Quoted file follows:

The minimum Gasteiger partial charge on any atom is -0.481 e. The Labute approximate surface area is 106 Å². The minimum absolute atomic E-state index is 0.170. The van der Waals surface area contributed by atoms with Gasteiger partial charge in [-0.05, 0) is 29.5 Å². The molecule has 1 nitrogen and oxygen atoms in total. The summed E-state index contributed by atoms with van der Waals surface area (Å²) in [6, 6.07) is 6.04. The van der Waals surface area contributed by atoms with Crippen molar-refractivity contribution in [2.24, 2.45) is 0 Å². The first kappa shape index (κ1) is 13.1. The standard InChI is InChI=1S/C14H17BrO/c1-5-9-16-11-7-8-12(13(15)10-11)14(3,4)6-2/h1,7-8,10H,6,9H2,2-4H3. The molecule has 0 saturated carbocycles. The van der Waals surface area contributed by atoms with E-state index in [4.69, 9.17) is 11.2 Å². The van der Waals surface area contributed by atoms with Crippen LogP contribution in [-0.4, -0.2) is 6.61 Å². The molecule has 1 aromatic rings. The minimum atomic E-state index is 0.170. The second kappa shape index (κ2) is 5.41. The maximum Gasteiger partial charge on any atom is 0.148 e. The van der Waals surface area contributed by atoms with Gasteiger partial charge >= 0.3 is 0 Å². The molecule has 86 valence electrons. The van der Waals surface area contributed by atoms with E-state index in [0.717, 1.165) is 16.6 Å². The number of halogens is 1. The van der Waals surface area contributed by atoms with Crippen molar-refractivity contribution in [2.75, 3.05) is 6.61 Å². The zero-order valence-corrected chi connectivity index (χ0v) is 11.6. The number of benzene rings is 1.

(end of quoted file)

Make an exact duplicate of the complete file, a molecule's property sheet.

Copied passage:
The minimum Gasteiger partial charge on any atom is -0.481 e. The Labute approximate surface area is 106 Å². The minimum absolute atomic E-state index is 0.170. The van der Waals surface area contributed by atoms with Gasteiger partial charge in [-0.05, 0) is 29.5 Å². The molecule has 1 nitrogen and oxygen atoms in total. The summed E-state index contributed by atoms with van der Waals surface area (Å²) in [6, 6.07) is 6.04. The van der Waals surface area contributed by atoms with Crippen molar-refractivity contribution in [2.24, 2.45) is 0 Å². The first kappa shape index (κ1) is 13.1. The standard InChI is InChI=1S/C14H17BrO/c1-5-9-16-11-7-8-12(13(15)10-11)14(3,4)6-2/h1,7-8,10H,6,9H2,2-4H3. The molecule has 0 saturated carbocycles. The van der Waals surface area contributed by atoms with E-state index in [4.69, 9.17) is 11.2 Å². The van der Waals surface area contributed by atoms with Crippen LogP contribution in [-0.4, -0.2) is 6.61 Å². The molecule has 1 aromatic rings. The minimum atomic E-state index is 0.170. The second kappa shape index (κ2) is 5.41. The maximum Gasteiger partial charge on any atom is 0.148 e. The van der Waals surface area contributed by atoms with Gasteiger partial charge >= 0.3 is 0 Å². The molecule has 86 valence electrons. The van der Waals surface area contributed by atoms with E-state index in [0.717, 1.165) is 16.6 Å². The number of halogens is 1. The van der Waals surface area contributed by atoms with Crippen molar-refractivity contribution in [2.75, 3.05) is 6.61 Å². The zero-order valence-corrected chi connectivity index (χ0v) is 11.6. The number of benzene rings is 1.